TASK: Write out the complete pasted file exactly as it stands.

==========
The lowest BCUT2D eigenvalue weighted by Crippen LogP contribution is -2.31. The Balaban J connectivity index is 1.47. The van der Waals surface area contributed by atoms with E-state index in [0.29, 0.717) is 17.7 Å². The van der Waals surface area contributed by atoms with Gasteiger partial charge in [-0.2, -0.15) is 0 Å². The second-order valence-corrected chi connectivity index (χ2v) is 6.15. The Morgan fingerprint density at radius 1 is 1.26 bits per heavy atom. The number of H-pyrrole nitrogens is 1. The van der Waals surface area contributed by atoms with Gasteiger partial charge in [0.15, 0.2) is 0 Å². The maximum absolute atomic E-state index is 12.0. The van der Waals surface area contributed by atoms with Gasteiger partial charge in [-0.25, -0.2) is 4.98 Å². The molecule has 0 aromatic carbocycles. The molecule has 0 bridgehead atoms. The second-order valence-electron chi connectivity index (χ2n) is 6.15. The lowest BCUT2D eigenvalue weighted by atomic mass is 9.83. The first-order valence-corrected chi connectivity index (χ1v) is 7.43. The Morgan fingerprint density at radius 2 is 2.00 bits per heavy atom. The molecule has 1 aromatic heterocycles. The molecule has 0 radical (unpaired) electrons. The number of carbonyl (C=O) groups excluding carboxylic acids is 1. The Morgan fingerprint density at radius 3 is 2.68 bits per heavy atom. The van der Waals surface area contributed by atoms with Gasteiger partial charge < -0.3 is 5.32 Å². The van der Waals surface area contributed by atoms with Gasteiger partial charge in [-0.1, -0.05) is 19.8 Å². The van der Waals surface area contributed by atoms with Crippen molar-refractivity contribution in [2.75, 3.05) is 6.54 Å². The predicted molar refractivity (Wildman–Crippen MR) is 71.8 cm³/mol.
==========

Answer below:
The lowest BCUT2D eigenvalue weighted by Crippen LogP contribution is -2.31. The Balaban J connectivity index is 1.47. The van der Waals surface area contributed by atoms with E-state index in [0.29, 0.717) is 17.7 Å². The van der Waals surface area contributed by atoms with Gasteiger partial charge in [-0.2, -0.15) is 0 Å². The second-order valence-corrected chi connectivity index (χ2v) is 6.15. The Morgan fingerprint density at radius 1 is 1.26 bits per heavy atom. The number of H-pyrrole nitrogens is 1. The van der Waals surface area contributed by atoms with Gasteiger partial charge in [0.15, 0.2) is 0 Å². The maximum absolute atomic E-state index is 12.0. The van der Waals surface area contributed by atoms with Gasteiger partial charge in [-0.25, -0.2) is 4.98 Å². The molecule has 0 aromatic carbocycles. The molecule has 0 bridgehead atoms. The second-order valence-electron chi connectivity index (χ2n) is 6.15. The lowest BCUT2D eigenvalue weighted by atomic mass is 9.83. The first-order valence-corrected chi connectivity index (χ1v) is 7.43. The Morgan fingerprint density at radius 2 is 2.00 bits per heavy atom. The molecule has 1 aromatic heterocycles. The molecule has 0 radical (unpaired) electrons. The number of carbonyl (C=O) groups excluding carboxylic acids is 1. The Morgan fingerprint density at radius 3 is 2.68 bits per heavy atom. The van der Waals surface area contributed by atoms with Gasteiger partial charge < -0.3 is 5.32 Å². The van der Waals surface area contributed by atoms with Gasteiger partial charge in [-0.1, -0.05) is 19.8 Å². The van der Waals surface area contributed by atoms with Crippen molar-refractivity contribution in [2.75, 3.05) is 6.54 Å². The predicted molar refractivity (Wildman–Crippen MR) is 71.8 cm³/mol.